Petitioner further claims he should be excused from exhausting his administrative remedies under the “futility” exception.   However, futility is a narrow exception to the exhaustion doctrine.  (Sea & Sage Audubon Society, Inc. v. Planning Com., supra, 34 Cal.3d 412, 418, 194 Cal.Rptr. 357, 668 P.2d 664.)   The exhaustion of remedial procedure is required unless “ ‘ “the petitioner can positively state that the commission has declared what its ruling will be in a particular case․” ’ ”  (Ibid.)

Petitioner claims it would be futile to pursue his administrative remedies because the attorney for the executive committee has stated in his brief that “petitioner's procedural challenges are not well taken.”   Petitioner contends this statement also represents the position of the governing board of DMC.   His argument is based on the governing board being listed as a real party in interest represented by the executive committee's counsel on the caption of the opposition to the petition for writ of mandate.   However, this attorney has declared that he does not represent the governing board.   The only direct communication from the governing board to petitioner is a letter written by a different attorney on behalf of the board.   Under these circumstances, the link between the position of the executive committee's attorney and the position of the governing board is extremely tenuous.   Further, this matter has not even been presented to the governing board for decision.   Nevertheless, petitioner takes the position that, intuitively, it seems highly unlikely “after many wasted months of MRC hearings on the merits,” the governing board might reject the executive committee's recommendation and sustain petitioner's procedural challenges after all.

However, petitioner has failed to produce any solid objective evidence to illustrate this claimed futility.  “His own speculative, subjective feelings about the matter do not allow him to unilaterally ignore avenues of review.   If that were the case, exhaustion would be a dead doctrine.”  (Doyle v. City of Chino (1981) 117 Cal.App.3d 673, 683, 172 Cal.Rptr. 844.)

Petitioner further asserts he should be excused from exhausting his administrative remedies because the procedural challenges can be decided as a matter of law.   This is another facet of the futility doctrine.   Where the administrative review will serve no purpose due to there being no need for the hearing officer to either decide disputed factual issues or furnish expertise essential for later judicial review, it is more efficient for the court to review the legal questions.  (Doster v. County of San Diego (1988) 203  Cal.App.3d 257, 262, 251 Cal.Rptr. 507.)  “The law does not require a party to participate in futile acts.”  (Ibid.)

Here, however, every ground asserted by petitioner for relief requires resolution of disputed facts.   Whether Dr. Shamp had authority to summarily suspend petitioner without the concurrence of the co-chairman of the department is based on an interpretation of the bylaws.   Although the interpretation of a writing is generally a question of law, extrinsic evidence is admissible to interpret the instrument.  (Parsons v. Bristol Development Co. (1965) 62 Cal.2d 861, 865, 44 Cal.Rptr. 767, 402 P.2d 839.)   The parties disagree as to the meaning of the bylaws and have presented conflicting evidence to this court supporting their respective interpretations.   However, no factual determinations have been made, and thus, this issue cannot be decided by this court as a matter of law.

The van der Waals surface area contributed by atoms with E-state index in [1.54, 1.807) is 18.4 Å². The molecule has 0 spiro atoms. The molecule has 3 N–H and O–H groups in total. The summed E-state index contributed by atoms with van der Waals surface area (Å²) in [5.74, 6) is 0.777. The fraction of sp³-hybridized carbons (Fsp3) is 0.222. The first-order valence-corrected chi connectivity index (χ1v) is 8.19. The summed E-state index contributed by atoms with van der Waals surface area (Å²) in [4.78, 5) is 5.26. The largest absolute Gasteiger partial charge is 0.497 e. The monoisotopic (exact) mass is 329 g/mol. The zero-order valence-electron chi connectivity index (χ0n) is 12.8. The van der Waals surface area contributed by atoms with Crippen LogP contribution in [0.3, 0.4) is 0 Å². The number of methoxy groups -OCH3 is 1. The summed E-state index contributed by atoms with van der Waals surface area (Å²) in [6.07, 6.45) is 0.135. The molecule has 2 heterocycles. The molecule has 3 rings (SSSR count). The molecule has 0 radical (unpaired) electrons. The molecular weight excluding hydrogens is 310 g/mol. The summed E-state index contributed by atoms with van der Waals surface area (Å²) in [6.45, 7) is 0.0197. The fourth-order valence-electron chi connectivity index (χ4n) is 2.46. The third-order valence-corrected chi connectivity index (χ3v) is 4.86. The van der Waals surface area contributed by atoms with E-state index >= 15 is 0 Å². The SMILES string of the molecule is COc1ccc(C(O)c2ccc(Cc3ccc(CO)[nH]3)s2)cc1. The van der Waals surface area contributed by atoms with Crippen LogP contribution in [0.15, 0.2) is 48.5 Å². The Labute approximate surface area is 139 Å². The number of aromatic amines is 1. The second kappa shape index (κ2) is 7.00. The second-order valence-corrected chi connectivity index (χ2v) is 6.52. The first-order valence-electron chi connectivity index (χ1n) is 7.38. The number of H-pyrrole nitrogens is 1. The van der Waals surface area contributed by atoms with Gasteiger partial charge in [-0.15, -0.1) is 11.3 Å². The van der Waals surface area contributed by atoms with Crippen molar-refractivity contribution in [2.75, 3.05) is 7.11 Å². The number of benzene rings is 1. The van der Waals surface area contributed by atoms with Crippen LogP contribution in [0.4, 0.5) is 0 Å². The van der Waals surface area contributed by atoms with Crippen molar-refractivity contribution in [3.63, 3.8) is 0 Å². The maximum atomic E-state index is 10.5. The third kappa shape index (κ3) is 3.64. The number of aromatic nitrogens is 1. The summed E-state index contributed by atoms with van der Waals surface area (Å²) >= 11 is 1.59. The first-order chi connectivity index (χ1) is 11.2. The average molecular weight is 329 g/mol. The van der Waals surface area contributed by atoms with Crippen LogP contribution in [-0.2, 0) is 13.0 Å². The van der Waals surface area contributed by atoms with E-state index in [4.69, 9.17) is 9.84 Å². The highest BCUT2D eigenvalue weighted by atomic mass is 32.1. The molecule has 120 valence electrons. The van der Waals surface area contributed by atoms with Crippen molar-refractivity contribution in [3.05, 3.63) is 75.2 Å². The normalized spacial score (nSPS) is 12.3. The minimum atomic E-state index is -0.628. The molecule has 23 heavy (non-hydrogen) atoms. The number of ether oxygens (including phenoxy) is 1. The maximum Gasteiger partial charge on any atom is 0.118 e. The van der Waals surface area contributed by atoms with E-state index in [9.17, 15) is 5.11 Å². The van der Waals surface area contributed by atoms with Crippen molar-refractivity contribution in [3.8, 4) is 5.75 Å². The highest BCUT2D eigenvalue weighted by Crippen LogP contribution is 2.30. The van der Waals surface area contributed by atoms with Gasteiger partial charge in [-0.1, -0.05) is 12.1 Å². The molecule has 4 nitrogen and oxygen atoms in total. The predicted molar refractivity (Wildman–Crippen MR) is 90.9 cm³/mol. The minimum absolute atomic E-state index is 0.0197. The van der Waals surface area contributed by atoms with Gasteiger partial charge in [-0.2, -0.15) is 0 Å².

Petitioner also contends the summary suspension was invalid on the ground that one of the requirements for such a suspension, the need for immediate action in the best interest of patient care, was not met.   Petitioner also alleges the suspension was done in bad faith.   However, these are challenges to the grounds for the suspension, not procedural challenges as asserted by petitioner.   Similarly, petitioner's argument that the charges are invalid because the attorney usurped the executive committee's charging function involves factual disputes and thus cannot be decided as a matter of law.

In sum, because a final administrative decision has not been rendered, petitioner is not entitled to court review unless he comes within one of the exceptions to the exhaustion of administrative remedies doctrine.   However, in this he fails.   One of the grounds for appeal in the bylaws is the failure of either the executive committee or the medical review committee to comply with those bylaws.   The claimed procedural invalidity is based on this ground.   Further, the administrative remedies are adequate.   The administrative body is capable of providing the relief sought, and petitioner has received both notice of the proceedings and an opportunity to respond.   The absence of an interlocutory appeal process to review violations of the bylaws does not warrant court intervention.   Finally, petitioner has not made a showing that proceeding with the administrative hearing would be futile.   The governing board has not taken a position on petitioner's challenges, and the factual disputes prevent the resolution of these challenges as a matter of law.

 The parties argue extensively as to whether petitioner's procedural objections “are well taken.”   However, as discussed above, none of these objections can be analyzed without factual findings being made.   Thus, this court cannot review these issues in this proceeding.

The judgment is affirmed;  the petition for writ of mandamus is denied.   Costs to real parties in interest.

FOOTNOTES

1.   All statutory references are to the Code of Civil Procedure unless otherwise indicated.

FRANSON, Presiding Justice.

MARTIN and DIBIASO, JJ., concur.